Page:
We are at a critical juncture in the work to promote nuclear disarmament and non-proliferation. There is broad agreement on our ultimate objective: the full elimination of nuclear weapons. At the same time, there are divergent views on how to achieve and maintain a world without nuclear weapons.
We believe that it is more important than ever to find ways to build confidence between countries. It is vital that we facilitate progress in the areas of disarmament, non-proliferation and arms control. Genuine progress on disarmament will enhance our collective security.
Norway is deeply committed to this work. Last April, the Storting (the Norwegian parliament) agreed on a consensus motion that requests the Norwegian Government to actively work for a world free of nuclear arms and to promote the implementation of the Non-Proliferation Treaty (NPT), to be a driving force for non-proliferation and disarmament with a view to the balanced, mutual, irreversible and verifiable elimination of nuclear weapons, and on these grounds to take a long-term perspective in working for a legally binding framework to achieve this goal.
We fully understand and sympathize with the impatience of all those who worked on, and supported, the resolution Taking Forward Multilateral Nuclear Disarmament Negotiations. Progress on nuclear disarmament has been too slow. And it has been too slow because nuclear-weapon states have failed to engage wholeheartedly and with genuine determination in this area, despite having committed themselves unequivocally to eliminating their nuclear arsenals.
In our view, a legally binding framework should be based on the balanced, mutual, irreversible and verifiable elimination of nuclear weapons. This resolution, however, calls for the legal measures to be put in place first. For this sequence to be effective, all possessor states need to participate, as they did in the process leading to the conclusion of the Chemical Weapons Convention. We need to recognize that in the present circumstances nuclear-weapon states are not ready to engage in negotiations on a prohibition of nuclear weapons. Negotiations in which nuclear-weapon states do not take part will not have any real impact.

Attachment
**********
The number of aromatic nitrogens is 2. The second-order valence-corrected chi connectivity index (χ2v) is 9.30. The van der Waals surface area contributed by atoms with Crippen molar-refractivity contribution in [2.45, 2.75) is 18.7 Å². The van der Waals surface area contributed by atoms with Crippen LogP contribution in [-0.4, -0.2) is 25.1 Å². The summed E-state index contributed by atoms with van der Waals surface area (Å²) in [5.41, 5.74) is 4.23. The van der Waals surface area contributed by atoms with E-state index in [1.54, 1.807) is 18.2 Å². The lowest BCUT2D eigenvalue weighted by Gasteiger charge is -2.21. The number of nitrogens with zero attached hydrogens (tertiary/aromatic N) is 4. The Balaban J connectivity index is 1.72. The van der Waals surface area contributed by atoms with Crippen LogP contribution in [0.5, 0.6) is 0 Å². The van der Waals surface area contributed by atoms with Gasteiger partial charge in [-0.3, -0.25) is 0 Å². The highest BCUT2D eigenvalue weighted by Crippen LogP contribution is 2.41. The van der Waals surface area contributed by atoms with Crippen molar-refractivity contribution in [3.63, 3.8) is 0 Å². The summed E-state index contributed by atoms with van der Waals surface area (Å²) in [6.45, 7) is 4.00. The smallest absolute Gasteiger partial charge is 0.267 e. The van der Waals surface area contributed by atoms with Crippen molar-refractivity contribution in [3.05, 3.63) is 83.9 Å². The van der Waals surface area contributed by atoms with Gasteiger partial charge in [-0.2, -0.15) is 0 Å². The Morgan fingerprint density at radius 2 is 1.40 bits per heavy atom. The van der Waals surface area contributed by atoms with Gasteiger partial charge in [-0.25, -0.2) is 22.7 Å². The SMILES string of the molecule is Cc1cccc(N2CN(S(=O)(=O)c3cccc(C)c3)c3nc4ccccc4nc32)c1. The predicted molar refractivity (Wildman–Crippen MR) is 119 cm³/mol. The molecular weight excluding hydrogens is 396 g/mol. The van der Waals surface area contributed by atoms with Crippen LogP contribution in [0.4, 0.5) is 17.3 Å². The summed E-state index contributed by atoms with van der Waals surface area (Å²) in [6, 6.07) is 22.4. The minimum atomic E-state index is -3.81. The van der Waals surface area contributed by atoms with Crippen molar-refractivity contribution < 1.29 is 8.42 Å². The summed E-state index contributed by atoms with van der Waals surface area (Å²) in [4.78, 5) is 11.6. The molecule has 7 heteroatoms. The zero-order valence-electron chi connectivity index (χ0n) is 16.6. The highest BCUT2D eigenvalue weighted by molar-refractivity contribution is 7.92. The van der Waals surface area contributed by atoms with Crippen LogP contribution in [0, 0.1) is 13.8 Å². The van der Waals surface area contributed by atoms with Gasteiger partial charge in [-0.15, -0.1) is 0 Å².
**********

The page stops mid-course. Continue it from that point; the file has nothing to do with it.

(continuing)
We all want these weapons to be eliminated. The devastation they would cause if used, intentionally or not, is totally unacceptable. This was clearly highlighted at the fact-based Oslo conference on humanitarian consequences of nuclear weapons in 2013. The world should never experience the horrors of Hiroshima and Nagasaki again. Therefore, we are deeply concerned of the Democratic People’s Republic of Korea’s continued nuclear testing and continued development of missile technology.
Regrettably, the Open-ended Working Group on Nuclear Disarmament was unable to reach consensus on its report to the UN General Assembly. Despite this, the deliberations in the Working Group demonstrated a strong commitment to move the nuclear disarmament agenda forward.
We now pledge to intensify our efforts. The elimination of nuclear weapons can only be achieved through concrete and effective measures. That is why Norway has taken an active role and launched several initiatives aimed at promoting nuclear disarmament and non-proliferation.
We believe further progress can be achieved by developing nuclear disarmament verification tools that build confidence and pave the way for actual disarmament and arms reductions. It is our firm belief that future verifications mechanisms should include multilateral components.
We must work for the full implementation of the NPT. At the outset of the new NPT review cycle, we need to work actively to ensure that it focuses on the substantive issues, with the clear aim of adopting an outcome document that brings our joint disarmament efforts forward. Moreover, we must work diligently to avoid any further proliferation of nuclear weapons and nuclear material.
Let me conclude by reiterating Norway’s continued and strong commitment to our joint efforts to achieve a world without nuclear weapons.